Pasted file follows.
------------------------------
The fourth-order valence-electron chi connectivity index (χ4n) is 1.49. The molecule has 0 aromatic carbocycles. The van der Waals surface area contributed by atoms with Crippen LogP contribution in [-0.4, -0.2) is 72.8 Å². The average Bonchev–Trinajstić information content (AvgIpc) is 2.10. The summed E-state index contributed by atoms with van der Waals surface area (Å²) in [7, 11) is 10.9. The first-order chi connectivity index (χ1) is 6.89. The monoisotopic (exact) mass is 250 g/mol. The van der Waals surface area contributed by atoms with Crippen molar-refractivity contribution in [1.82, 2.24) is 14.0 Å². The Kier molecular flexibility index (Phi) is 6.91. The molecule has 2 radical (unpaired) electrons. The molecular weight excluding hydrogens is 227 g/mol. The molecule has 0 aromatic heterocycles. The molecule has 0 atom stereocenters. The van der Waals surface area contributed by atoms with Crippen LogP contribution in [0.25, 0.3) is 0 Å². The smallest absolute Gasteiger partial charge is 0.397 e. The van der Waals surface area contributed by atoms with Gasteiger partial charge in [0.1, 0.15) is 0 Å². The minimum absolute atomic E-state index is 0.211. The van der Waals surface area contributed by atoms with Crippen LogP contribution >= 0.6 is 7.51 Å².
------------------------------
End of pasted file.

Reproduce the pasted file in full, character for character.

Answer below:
The fourth-order valence-electron chi connectivity index (χ4n) is 1.49. The molecule has 0 aromatic carbocycles. The van der Waals surface area contributed by atoms with Crippen LogP contribution in [-0.4, -0.2) is 72.8 Å². The average Bonchev–Trinajstić information content (AvgIpc) is 2.10. The summed E-state index contributed by atoms with van der Waals surface area (Å²) in [7, 11) is 10.9. The first-order chi connectivity index (χ1) is 6.89. The monoisotopic (exact) mass is 250 g/mol. The van der Waals surface area contributed by atoms with Crippen molar-refractivity contribution in [1.82, 2.24) is 14.0 Å². The Kier molecular flexibility index (Phi) is 6.91. The molecule has 2 radical (unpaired) electrons. The molecular weight excluding hydrogens is 227 g/mol. The molecule has 0 aromatic heterocycles. The molecule has 0 atom stereocenters. The van der Waals surface area contributed by atoms with Crippen LogP contribution in [0.25, 0.3) is 0 Å². The smallest absolute Gasteiger partial charge is 0.397 e. The van der Waals surface area contributed by atoms with Gasteiger partial charge in [0.1, 0.15) is 0 Å². The minimum absolute atomic E-state index is 0.211. The van der Waals surface area contributed by atoms with Crippen LogP contribution >= 0.6 is 7.51 Å².